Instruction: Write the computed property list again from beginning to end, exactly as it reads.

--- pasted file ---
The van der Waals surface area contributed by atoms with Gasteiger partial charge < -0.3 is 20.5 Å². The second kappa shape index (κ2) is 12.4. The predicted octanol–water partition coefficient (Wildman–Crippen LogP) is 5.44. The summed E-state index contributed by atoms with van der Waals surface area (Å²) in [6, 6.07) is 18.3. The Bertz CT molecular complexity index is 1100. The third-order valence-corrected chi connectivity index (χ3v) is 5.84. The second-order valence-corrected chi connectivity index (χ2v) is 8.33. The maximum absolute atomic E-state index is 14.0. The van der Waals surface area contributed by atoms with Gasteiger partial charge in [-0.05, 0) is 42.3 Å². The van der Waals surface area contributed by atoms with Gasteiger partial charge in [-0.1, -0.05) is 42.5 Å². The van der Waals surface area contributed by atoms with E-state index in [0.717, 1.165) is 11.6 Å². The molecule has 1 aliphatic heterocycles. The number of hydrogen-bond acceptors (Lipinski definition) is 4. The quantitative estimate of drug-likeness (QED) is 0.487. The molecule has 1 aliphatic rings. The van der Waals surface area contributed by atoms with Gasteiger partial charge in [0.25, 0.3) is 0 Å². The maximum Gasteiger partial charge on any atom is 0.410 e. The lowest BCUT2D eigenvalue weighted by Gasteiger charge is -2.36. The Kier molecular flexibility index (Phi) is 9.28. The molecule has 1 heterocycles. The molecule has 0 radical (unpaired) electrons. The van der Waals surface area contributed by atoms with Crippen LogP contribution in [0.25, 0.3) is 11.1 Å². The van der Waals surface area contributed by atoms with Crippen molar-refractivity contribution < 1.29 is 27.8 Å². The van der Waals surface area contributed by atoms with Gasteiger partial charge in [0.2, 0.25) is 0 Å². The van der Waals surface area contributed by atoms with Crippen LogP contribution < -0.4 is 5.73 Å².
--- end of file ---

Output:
The van der Waals surface area contributed by atoms with Gasteiger partial charge < -0.3 is 20.5 Å². The second kappa shape index (κ2) is 12.4. The predicted octanol–water partition coefficient (Wildman–Crippen LogP) is 5.44. The summed E-state index contributed by atoms with van der Waals surface area (Å²) in [6, 6.07) is 18.3. The Bertz CT molecular complexity index is 1100. The third-order valence-corrected chi connectivity index (χ3v) is 5.84. The second-order valence-corrected chi connectivity index (χ2v) is 8.33. The maximum absolute atomic E-state index is 14.0. The van der Waals surface area contributed by atoms with Gasteiger partial charge in [-0.05, 0) is 42.3 Å². The van der Waals surface area contributed by atoms with Gasteiger partial charge in [-0.1, -0.05) is 42.5 Å². The van der Waals surface area contributed by atoms with E-state index in [0.717, 1.165) is 11.6 Å². The molecule has 1 aliphatic heterocycles. The number of hydrogen-bond acceptors (Lipinski definition) is 4. The quantitative estimate of drug-likeness (QED) is 0.487. The molecule has 1 aliphatic rings. The van der Waals surface area contributed by atoms with Gasteiger partial charge in [0.25, 0.3) is 0 Å². The maximum Gasteiger partial charge on any atom is 0.410 e. The lowest BCUT2D eigenvalue weighted by Gasteiger charge is -2.36. The Kier molecular flexibility index (Phi) is 9.28. The molecule has 1 heterocycles. The molecule has 0 radical (unpaired) electrons. The van der Waals surface area contributed by atoms with Crippen LogP contribution in [0.25, 0.3) is 11.1 Å². The van der Waals surface area contributed by atoms with Crippen molar-refractivity contribution < 1.29 is 27.8 Å². The van der Waals surface area contributed by atoms with Gasteiger partial charge in [0.2, 0.25) is 0 Å². The van der Waals surface area contributed by atoms with Crippen LogP contribution < -0.4 is 5.73 Å².